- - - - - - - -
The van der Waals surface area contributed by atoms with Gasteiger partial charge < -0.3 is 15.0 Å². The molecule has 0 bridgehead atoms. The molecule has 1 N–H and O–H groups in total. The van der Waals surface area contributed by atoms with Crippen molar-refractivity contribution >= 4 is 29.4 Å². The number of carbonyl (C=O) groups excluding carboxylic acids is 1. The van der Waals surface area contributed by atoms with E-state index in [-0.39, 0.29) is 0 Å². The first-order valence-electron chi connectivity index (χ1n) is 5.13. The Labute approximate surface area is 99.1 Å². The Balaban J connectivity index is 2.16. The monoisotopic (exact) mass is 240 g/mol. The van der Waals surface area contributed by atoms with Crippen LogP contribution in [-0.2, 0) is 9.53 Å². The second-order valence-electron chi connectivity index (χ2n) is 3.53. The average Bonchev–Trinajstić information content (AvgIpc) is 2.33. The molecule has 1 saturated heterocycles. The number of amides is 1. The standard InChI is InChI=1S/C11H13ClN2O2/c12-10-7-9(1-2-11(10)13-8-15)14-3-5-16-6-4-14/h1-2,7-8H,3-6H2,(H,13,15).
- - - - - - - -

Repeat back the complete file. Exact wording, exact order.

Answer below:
The van der Waals surface area contributed by atoms with Gasteiger partial charge < -0.3 is 15.0 Å². The molecule has 0 bridgehead atoms. The molecule has 1 N–H and O–H groups in total. The van der Waals surface area contributed by atoms with Crippen molar-refractivity contribution >= 4 is 29.4 Å². The number of carbonyl (C=O) groups excluding carboxylic acids is 1. The van der Waals surface area contributed by atoms with E-state index in [-0.39, 0.29) is 0 Å². The first-order valence-electron chi connectivity index (χ1n) is 5.13. The Labute approximate surface area is 99.1 Å². The Balaban J connectivity index is 2.16. The monoisotopic (exact) mass is 240 g/mol. The van der Waals surface area contributed by atoms with Crippen LogP contribution in [-0.2, 0) is 9.53 Å². The second-order valence-electron chi connectivity index (χ2n) is 3.53. The average Bonchev–Trinajstić information content (AvgIpc) is 2.33. The molecule has 1 saturated heterocycles. The number of amides is 1. The standard InChI is InChI=1S/C11H13ClN2O2/c12-10-7-9(1-2-11(10)13-8-15)14-3-5-16-6-4-14/h1-2,7-8H,3-6H2,(H,13,15).